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Open Access Publications from the University of California

Prodrug Strategies for Metalloenzyme Inhibitors and Molecular Imaging Agents

  • Author(s): Daniel, Kevin Brett
  • et al.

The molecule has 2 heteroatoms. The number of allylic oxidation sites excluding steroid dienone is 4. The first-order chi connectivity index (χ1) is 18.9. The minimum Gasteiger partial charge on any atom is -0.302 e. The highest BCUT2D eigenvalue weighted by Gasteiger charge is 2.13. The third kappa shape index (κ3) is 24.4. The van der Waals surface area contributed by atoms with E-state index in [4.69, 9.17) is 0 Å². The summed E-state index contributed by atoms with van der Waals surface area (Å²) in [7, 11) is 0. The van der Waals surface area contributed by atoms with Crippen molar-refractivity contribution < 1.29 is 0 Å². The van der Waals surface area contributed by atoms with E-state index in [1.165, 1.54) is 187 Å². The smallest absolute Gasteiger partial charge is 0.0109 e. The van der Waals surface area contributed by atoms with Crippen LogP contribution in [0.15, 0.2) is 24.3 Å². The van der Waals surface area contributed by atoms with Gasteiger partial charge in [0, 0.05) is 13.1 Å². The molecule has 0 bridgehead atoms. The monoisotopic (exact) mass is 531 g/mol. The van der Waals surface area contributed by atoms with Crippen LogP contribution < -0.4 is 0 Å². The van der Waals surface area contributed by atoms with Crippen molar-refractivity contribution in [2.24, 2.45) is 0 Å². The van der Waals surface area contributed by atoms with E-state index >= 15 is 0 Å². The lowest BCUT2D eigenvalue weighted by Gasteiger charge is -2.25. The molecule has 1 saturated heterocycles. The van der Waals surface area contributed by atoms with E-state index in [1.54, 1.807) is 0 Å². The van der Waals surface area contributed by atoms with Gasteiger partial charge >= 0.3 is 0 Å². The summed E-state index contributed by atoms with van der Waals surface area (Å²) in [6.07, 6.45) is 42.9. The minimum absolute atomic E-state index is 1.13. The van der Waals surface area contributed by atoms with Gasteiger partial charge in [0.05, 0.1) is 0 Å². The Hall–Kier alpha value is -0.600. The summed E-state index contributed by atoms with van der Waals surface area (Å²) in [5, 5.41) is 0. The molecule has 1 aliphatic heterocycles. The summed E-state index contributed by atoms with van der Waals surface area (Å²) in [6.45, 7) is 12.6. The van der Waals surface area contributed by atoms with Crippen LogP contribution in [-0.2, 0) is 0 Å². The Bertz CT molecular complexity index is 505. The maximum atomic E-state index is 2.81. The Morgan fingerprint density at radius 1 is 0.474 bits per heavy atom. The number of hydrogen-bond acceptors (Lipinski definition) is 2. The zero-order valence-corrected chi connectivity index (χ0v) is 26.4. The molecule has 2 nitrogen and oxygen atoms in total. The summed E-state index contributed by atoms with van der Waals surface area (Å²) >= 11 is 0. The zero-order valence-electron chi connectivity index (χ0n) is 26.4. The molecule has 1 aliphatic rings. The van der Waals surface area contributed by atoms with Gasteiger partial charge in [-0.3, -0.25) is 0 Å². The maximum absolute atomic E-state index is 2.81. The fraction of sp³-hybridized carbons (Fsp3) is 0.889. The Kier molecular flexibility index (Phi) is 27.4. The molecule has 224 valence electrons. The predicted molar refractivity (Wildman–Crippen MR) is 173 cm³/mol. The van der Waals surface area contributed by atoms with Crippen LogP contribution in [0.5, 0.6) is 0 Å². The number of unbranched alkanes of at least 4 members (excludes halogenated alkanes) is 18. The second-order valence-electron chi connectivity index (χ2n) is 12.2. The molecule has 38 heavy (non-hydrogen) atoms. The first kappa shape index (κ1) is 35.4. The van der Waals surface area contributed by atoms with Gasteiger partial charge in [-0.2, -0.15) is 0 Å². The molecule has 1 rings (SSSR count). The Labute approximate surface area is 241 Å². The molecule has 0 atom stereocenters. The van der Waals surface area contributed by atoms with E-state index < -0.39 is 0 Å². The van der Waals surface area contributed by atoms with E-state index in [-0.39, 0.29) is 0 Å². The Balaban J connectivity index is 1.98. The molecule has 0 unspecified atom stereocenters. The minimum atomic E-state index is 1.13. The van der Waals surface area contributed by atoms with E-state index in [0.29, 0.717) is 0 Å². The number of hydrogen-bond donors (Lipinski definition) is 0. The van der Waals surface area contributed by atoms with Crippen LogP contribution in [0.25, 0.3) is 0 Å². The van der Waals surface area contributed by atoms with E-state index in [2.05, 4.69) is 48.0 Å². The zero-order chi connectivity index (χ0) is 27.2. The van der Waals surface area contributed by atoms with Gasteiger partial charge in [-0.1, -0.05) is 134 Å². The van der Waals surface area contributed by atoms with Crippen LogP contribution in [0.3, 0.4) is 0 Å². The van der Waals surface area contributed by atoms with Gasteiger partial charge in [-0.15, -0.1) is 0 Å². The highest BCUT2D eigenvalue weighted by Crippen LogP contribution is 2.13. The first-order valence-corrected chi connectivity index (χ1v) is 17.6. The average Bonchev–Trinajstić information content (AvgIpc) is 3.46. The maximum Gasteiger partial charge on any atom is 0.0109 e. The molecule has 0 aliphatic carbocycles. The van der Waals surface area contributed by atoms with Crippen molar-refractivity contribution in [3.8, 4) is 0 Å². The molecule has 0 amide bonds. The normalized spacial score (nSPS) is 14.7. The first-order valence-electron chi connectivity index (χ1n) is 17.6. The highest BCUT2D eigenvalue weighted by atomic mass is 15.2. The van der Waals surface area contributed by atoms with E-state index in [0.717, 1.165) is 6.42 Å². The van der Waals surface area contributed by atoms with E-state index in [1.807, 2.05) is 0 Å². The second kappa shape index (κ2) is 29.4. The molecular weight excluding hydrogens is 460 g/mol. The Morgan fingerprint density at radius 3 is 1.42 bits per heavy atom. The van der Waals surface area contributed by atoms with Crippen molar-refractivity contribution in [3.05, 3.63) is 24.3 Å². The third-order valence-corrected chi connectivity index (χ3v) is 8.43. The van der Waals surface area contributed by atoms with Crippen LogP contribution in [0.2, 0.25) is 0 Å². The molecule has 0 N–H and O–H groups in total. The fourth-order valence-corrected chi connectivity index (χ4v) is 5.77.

Prodrugs are effective tools in overcoming drawbacks typically associated with drug properties in vivo. This dissertation will first discuss prodrug approaches and how they have been successfully applied to a variety of pharmacological agents. Metalloenzymes will then be introduced with an emphasis on matrix metalloproteinases (MMPs) as therapeutic targets. A survey of reported prodrugs of metalloenzymes will be presented, highlighting the limited number of strategies previously explored. A discussion of the benefits of site-selective prodrugs that target metalloenzymes will follow. In Chapter 2, the development of MMP inhibitor prodrugs (proinhibitors) that incorporate acetate promoieties appended directly to the metal-binding pharmacophore (MBP) of MMP inhibitors will be explored, for activation in the presence of esterases. Additionally, sulfonate ester-based MMP proinhibitors will be explored, activated in the presence of hydrogen peroxide (H₂O₂), a marker of many diseases when present in high concentrations. The exploration of novel prodrug strategies, activated in either the presence of esterases or H₂O₂, wherein the triggering moiety is appended to the MMP inhibitor via a cleavable linker will be discussed in Chapter 3. The optimal design of promoieties for MMPs incorporating boronic ester triggers will then be detailed. Chapter 4 will discuss the application of the boronic ester-based promoiety for MMPi to fluorophores. These fluorophores are designed to image H₂O₂ in biological settings. The application of the optimal H₂O₂- sensitive prodrug strategies to nanoparticle drug delivery systems will be detailed in Chapter 5. Here nanoparticles are comprised of a hydrophobic MMP proinhibitor and a quenched fluorophore that are activated in the presence of H₂O₂. Additionally, a hydrophilic ligand that targets high levels of MMP activity will be incorporated into the nanoparticle. Upon delivery, the MMP inhibitor will be released, which can be detected as a function of fluorescence. Finally, in Chapter 6, the development of a thiol-activated histone deacetylase (HDAC) proinhibitor will be discussed that functions to deliver both a covalent and a competitive inhibitor

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